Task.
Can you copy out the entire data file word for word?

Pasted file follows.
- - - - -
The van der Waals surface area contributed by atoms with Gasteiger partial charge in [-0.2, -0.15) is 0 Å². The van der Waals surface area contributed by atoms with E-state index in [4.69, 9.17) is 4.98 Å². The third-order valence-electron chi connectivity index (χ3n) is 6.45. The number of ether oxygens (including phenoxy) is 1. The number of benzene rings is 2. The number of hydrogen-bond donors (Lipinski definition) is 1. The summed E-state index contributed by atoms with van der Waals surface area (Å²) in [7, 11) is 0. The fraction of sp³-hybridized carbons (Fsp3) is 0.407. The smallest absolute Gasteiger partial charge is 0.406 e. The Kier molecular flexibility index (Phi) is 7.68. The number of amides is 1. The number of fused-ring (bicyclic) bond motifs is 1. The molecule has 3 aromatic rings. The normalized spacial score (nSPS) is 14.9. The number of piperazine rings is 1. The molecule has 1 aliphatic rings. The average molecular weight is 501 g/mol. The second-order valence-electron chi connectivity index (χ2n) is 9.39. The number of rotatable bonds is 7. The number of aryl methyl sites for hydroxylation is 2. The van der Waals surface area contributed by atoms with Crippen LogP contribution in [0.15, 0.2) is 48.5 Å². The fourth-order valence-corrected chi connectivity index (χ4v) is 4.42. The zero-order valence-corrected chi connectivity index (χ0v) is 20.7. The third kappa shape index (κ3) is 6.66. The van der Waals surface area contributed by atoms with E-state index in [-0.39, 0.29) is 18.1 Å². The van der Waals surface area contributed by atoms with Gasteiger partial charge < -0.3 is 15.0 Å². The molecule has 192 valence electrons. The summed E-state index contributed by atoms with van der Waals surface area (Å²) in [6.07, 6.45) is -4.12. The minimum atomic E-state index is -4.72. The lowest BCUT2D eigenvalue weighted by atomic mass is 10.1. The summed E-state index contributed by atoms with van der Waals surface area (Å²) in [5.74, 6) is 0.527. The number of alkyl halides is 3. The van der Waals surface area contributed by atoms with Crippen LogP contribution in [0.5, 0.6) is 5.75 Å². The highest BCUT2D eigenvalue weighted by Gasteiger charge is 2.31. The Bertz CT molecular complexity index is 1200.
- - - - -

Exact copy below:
The van der Waals surface area contributed by atoms with Gasteiger partial charge in [-0.2, -0.15) is 0 Å². The van der Waals surface area contributed by atoms with E-state index in [4.69, 9.17) is 4.98 Å². The third-order valence-electron chi connectivity index (χ3n) is 6.45. The number of ether oxygens (including phenoxy) is 1. The number of benzene rings is 2. The number of hydrogen-bond donors (Lipinski definition) is 1. The summed E-state index contributed by atoms with van der Waals surface area (Å²) in [7, 11) is 0. The fraction of sp³-hybridized carbons (Fsp3) is 0.407. The smallest absolute Gasteiger partial charge is 0.406 e. The Kier molecular flexibility index (Phi) is 7.68. The number of amides is 1. The number of fused-ring (bicyclic) bond motifs is 1. The molecule has 3 aromatic rings. The normalized spacial score (nSPS) is 14.9. The number of piperazine rings is 1. The molecule has 1 aliphatic rings. The average molecular weight is 501 g/mol. The second-order valence-electron chi connectivity index (χ2n) is 9.39. The number of rotatable bonds is 7. The number of aryl methyl sites for hydroxylation is 2. The van der Waals surface area contributed by atoms with Crippen LogP contribution in [0.15, 0.2) is 48.5 Å². The fourth-order valence-corrected chi connectivity index (χ4v) is 4.42. The zero-order valence-corrected chi connectivity index (χ0v) is 20.7. The third kappa shape index (κ3) is 6.66. The van der Waals surface area contributed by atoms with E-state index in [-0.39, 0.29) is 18.1 Å². The van der Waals surface area contributed by atoms with Gasteiger partial charge < -0.3 is 15.0 Å². The molecule has 192 valence electrons. The summed E-state index contributed by atoms with van der Waals surface area (Å²) in [6.07, 6.45) is -4.12. The minimum atomic E-state index is -4.72. The lowest BCUT2D eigenvalue weighted by atomic mass is 10.1. The summed E-state index contributed by atoms with van der Waals surface area (Å²) in [5.74, 6) is 0.527. The number of alkyl halides is 3. The van der Waals surface area contributed by atoms with Crippen LogP contribution in [0.5, 0.6) is 5.75 Å². The highest BCUT2D eigenvalue weighted by Gasteiger charge is 2.31. The Bertz CT molecular complexity index is 1200.